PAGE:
Open Society Foundations Seek Clarification on Pakistan NGO Ruling

NEW YORK—The Open Society Foundations' national foundation in Pakistan is seeking clarification from the government, after the Ministry of the Interior informed it and a number of other international non-governmental organizations that they must cease operations in Pakistan in just 60 days.

In October 2015 the government ordered all international NGOs already operating in Pakistan to register with the Interior Ministry, a process that required the submission of detailed accounts of their current and historic project funding. 

At the end of November, the Interior Ministry issued letters advising more than a dozen international NGOs that their applications to register had been rejected but giving no reasons. The affected organizations may lodge an appeal within 90 days, but it is not clear how this process will be managed.  

According to the Pakistan Humanitarian Forum, the work of international NGOs directly benefits approximately 29 million people in Pakistan. In addition, they contributed some $285 million in funding for development and emergency relief in 2016, and employ over 5,000 local staff.

The Open Society Foundations first started working in the country in 2005, providing $3m of emergency relief aid for victims of that year’s devastating earthquake.  The Foundation Open Society Institute—Pakistan (FOSIP), began operations in Islamabad in 2008. Guided by an advisory board led by prominent Pakistani thought leaders, and often working alongside federal and provincial governments, the foundation has supported a range of projects related to education, legal empowerment of the poor, journalists’ security and efforts to support government transparency.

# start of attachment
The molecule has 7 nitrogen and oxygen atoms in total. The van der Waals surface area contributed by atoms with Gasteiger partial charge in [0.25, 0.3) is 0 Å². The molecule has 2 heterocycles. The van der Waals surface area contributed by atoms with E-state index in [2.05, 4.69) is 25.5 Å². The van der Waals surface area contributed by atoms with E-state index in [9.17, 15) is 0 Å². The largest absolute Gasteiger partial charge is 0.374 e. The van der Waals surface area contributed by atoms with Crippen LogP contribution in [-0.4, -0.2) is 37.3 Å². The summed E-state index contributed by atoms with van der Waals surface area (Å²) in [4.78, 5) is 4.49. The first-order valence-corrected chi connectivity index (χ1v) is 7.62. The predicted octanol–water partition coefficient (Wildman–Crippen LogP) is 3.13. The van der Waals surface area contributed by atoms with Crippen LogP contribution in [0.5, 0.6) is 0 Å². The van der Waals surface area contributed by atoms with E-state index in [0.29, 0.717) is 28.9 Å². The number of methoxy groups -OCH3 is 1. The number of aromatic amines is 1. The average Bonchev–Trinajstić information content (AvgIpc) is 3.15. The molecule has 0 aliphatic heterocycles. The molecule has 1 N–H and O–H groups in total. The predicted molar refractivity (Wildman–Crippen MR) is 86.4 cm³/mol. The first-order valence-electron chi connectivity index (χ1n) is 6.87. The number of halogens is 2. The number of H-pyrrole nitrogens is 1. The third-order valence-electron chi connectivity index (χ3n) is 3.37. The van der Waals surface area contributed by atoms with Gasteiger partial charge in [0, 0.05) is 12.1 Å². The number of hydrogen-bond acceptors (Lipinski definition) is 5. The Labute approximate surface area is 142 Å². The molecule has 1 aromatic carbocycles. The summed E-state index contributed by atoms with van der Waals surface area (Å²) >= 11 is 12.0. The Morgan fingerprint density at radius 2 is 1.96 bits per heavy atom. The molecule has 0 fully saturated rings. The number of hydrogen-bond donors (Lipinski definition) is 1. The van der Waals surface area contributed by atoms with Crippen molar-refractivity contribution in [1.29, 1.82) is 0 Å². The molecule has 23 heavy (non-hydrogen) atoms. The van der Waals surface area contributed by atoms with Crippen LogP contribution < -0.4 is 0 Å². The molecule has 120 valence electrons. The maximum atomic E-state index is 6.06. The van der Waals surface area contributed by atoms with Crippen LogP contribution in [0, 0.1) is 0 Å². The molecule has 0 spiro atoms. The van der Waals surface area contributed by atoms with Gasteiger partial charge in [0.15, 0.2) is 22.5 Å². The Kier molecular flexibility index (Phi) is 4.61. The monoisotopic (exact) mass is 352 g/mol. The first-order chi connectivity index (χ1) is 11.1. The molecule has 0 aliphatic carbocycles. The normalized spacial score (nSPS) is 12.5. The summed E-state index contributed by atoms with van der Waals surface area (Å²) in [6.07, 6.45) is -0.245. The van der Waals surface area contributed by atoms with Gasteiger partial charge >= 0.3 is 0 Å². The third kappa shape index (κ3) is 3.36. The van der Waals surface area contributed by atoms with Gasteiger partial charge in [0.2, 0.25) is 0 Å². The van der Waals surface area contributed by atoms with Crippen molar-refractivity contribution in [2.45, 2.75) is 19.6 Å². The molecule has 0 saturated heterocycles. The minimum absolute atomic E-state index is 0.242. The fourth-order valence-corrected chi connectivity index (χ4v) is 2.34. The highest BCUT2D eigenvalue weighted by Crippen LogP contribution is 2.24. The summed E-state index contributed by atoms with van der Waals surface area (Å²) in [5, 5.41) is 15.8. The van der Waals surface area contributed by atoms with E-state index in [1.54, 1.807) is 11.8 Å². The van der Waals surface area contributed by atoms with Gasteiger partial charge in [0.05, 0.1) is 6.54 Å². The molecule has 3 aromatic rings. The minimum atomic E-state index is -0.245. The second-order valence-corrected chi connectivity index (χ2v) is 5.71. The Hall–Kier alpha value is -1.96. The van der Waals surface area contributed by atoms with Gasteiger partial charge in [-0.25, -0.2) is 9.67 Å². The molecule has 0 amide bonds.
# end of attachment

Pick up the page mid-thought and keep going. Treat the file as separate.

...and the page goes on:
After the devastating floods of 2010, Open Society provided an additional $6m in emergency funds to support recovery.

Saba Khattak, country director of the Foundation Open Society Institute—Pakistan, said: “The Open Society Foundations have invested some $37m in grants and relief assistance in Pakistan since 2005, working with the full support of the government. We obviously find what has happened both disappointing and surprising, and are urgently seeking clarification. We naturally expect the decision will be reviewed in the best interests of the vulnerable communities we serve and advocate for.”